In practice, many teams do not utilize the franchise tag; in 2008, only 12 of 32 NFL teams had a tagged franchise player. The tag, or the threat of using the tag, can be used as a negotiating tactic by the team to convince a player to sign a long-term deal with the same team. The player's alternative is to take a single highly paid year and then free agency. The player's next contract as a free agent would depend on how the player performs in the single year, and some players may decide to take the more certain long-term deal up front.

MLS usage[edit]

See: Designated player

Professional wrestling[edit]

WWE usage[edit]

John Cena in 2010

WWE's version of a franchise player has been frequently mentioned, and is defined largely on the overall sustainability of popularity a WWE Superstar can withhold on a large audience or the face of the company. A franchise player for the WWE can be distinguished if a particular Superstar is dubbed as the face of WWE. Notable franchise players of the WWE include Hulk Hogan, Stone Cold Steve Austin and The Rock. The popularity of a franchise player in the WWE leaves large influences: Hogan became the franchise player of the company when he was handpicked by Vince McMahon to lead the company and take it to new heights never seen before. With Hogan in WCW, Austin took over as the franchise player and led the company during edgier TV known as the Attitude Era. His "What?" phrase is still popular among wrestling crowds, since its introduction in the early 2000s. Dwayne "The Rock" Johnson, who served as the franchise player after Austin, was perhaps the most entertaining performer in WWE history and the most popular wrestler of the Attitude Era. He completed a successful venture into Hollywood, starring in large budget productions, therefore showing the power a franchise player can have over an audience. John Cena, who served as the franchise player after Rock and Austin, is the most polarizing franchise player. He has had a successful career outside of WWE and is still a prominent part of WWE programming to this day.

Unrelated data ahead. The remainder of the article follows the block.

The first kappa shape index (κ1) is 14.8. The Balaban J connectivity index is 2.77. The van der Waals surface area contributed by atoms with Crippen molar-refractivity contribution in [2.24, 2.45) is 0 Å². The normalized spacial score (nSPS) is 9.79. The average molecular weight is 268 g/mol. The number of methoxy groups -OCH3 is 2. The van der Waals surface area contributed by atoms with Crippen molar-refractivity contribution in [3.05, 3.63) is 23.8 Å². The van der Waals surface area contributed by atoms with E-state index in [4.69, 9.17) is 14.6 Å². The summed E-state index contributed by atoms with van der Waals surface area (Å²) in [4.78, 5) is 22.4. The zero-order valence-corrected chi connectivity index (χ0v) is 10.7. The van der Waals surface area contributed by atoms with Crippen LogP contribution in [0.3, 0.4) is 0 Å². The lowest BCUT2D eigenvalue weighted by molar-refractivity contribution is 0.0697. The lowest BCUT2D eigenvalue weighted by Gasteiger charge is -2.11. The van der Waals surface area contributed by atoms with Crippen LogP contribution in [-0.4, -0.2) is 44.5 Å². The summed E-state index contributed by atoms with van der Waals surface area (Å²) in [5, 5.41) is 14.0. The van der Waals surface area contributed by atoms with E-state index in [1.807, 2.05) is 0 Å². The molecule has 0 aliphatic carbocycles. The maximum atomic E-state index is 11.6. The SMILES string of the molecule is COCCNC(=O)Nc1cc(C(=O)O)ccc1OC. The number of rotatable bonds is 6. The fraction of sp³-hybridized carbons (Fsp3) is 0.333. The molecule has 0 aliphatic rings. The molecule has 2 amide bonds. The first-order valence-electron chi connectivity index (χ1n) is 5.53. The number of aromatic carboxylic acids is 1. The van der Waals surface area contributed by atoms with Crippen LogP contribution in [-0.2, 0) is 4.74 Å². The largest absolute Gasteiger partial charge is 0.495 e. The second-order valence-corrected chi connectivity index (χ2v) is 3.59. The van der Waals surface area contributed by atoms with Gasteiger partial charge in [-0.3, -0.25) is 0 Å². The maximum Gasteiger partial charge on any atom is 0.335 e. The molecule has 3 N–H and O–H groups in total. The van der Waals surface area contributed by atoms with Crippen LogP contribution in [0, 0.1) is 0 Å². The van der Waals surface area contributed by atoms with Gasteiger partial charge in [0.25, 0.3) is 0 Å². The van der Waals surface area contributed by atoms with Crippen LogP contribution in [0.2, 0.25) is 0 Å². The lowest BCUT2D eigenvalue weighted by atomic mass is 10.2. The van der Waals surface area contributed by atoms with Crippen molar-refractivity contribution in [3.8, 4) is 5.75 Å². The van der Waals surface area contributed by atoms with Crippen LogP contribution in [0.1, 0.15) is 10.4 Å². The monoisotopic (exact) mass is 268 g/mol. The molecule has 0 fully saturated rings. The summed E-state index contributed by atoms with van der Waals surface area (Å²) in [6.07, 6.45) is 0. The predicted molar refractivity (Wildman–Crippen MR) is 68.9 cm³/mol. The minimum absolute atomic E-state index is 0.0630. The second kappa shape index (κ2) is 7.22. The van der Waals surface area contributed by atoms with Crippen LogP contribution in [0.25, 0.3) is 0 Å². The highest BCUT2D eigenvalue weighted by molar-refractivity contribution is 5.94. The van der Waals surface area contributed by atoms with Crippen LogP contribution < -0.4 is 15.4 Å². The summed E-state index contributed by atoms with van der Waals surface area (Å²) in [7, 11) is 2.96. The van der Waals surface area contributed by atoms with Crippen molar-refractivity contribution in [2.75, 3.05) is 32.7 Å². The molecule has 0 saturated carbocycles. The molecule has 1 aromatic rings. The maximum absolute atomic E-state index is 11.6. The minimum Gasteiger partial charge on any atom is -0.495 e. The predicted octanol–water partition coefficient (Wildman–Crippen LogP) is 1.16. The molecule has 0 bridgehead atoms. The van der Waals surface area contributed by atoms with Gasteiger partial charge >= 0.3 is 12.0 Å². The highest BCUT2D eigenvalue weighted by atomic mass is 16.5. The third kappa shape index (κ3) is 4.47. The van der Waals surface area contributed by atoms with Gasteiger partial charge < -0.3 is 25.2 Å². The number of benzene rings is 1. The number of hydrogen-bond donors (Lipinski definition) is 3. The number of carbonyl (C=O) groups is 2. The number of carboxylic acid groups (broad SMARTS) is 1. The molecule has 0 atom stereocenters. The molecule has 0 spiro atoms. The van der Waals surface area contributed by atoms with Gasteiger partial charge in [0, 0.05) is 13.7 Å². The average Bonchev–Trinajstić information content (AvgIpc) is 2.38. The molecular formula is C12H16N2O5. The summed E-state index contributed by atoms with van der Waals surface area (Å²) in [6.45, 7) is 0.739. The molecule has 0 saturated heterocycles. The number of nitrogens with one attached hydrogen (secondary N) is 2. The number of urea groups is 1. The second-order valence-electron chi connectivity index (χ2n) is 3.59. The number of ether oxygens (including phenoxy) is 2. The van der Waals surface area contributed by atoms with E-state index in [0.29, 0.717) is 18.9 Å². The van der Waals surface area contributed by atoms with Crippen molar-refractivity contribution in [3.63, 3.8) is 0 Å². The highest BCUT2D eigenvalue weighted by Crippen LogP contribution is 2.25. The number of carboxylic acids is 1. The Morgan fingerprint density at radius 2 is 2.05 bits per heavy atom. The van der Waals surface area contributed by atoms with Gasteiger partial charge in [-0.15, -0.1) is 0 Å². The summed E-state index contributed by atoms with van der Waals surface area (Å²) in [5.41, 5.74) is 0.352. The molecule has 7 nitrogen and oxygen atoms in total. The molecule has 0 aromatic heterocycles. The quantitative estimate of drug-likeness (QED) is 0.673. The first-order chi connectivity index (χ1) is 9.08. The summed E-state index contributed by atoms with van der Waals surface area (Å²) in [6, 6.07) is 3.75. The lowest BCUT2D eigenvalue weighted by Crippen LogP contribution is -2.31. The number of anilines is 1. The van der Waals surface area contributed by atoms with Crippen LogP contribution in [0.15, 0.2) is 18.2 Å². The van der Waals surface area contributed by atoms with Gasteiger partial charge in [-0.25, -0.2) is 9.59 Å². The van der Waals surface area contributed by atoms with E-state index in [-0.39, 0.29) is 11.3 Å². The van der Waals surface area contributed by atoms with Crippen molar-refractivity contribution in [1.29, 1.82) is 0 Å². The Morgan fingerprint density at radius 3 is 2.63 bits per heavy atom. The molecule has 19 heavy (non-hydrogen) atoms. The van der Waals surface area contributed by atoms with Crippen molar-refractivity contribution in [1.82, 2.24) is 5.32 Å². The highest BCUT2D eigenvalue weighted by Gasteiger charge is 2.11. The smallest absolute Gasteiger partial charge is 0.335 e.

See also[edit]


  1. ^ a b "franchise, n. I. 2. c. (b)" OED Online. June 2003. Oxford University Press. June 2010.
  2. ^ Denlinger, Ken (November 30, 1977). "King Albert No Franchise but a National Jewel: This Morning". The Washington Post. p. D1. 
  3. ^ Denlinger, Ken (March 6, 1978). "Team Without a 'Franchise' Player Just Keeps Winning". The Washington Post. p. D5. 
  4. ^ Anderson, Dave (18 April 1982). "John Elway Leaning Toward Football". The New York Times. Retrieved 18 July 2010. 
  5. ^ Wallace, William N. (11 July 1983). "Stars show their 1, 2 punch". The New York Times. Retrieved 18 July 2010. 
  6. ^ "Brett makes demands". The Globe and Mail. 4 November 1982. 
  7. ^ "franchise". Merriam-Webster's Learner's Dictionary. Merriam-Webster. Retrieved 18 July 2010. 
  8. ^ Hadfield, Dave (2 March 2000). "Robbie seizing Bulls by the horns". The Independent. Retrieved 27 September 2010. 
  9. ^ Ridley, Ian (14 December 2003). "There's more to life than Europe". The Observer. Retrieved 19 July 2010.